For example, a month or so ago, a friend asked me what I thought about Evo Morales in Bolivia. A reasonable question, since I'm keenly interested in Latin America. I didn't say anything on the blog because, frankly, I don't know what I think about Evo Morales. Or rather, I don't have any confidence that my impressions of the man are at all right. I think what I should have done is just say that, that is, here are my impressions but don't take them too seriously without checking other sources.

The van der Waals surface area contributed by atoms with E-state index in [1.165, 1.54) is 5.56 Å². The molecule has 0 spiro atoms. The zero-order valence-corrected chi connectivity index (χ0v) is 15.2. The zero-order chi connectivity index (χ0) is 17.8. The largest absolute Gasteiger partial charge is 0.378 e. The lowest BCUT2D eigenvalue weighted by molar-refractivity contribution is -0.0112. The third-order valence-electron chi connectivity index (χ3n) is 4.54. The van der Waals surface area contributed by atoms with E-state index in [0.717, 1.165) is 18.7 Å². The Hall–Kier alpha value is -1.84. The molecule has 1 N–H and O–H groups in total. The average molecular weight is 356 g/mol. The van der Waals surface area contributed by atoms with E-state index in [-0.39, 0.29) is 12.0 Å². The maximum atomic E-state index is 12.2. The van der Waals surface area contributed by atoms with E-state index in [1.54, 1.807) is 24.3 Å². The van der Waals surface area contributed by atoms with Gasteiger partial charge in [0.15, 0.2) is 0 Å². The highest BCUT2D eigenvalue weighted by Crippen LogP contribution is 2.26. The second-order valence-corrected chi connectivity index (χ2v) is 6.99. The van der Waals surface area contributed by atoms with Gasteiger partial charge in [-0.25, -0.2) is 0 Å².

So here goes, Dirk, a very late response: First, you should know (a) Bolivia is one of the few Latin American countries I have not yet even visited and (b) I have only the slightest acquaintance with Aymara culture (from reading, not from personal contact). On the other hand, I am a trained sociologist and can sometimes spot patterns that seem familiar from other societies. My impression: He's a smart man, which is good if he is also a good man. And though he doesn't have a lot of formal education, he's a quick learner. He is a conversationalist, accustomed to dealing with conflict through dialogue with the aim of reaching consensus -- at least, I think so, because that's the way he got to be head of the coca federation and to become his party's candidate for president, and it seems to be the way he is behaving now that he is president. What I mean is that he listens. He also has a clear idea of what he wants to say (for example, to foreign heads of state), because he is the bearer of a message reached by consensus by his constituency. I don't think he can be manipulated by Hugo Chávez or anybody else, because he continues to be bound (by upbringing, continuing social ties, and by the racial definitions in his country) to represent that constituency. Just what constitutes that constituency is going to be the problem, the doubtful area as he comes under increasing pressure from oil and gas companies, secessionists in Santa Cruz, rivals for leadership of Aymara and Quechua groups, other trade unionists and so on. Who comes first in his chain of loyalties? Coca growers? Miners? The Bolivian poor generally, regardless of race or region? I doubt that he's figured that out himself. But I don't know. Maybe he has. And I wonder what he's doing to secure the loyalty of the army.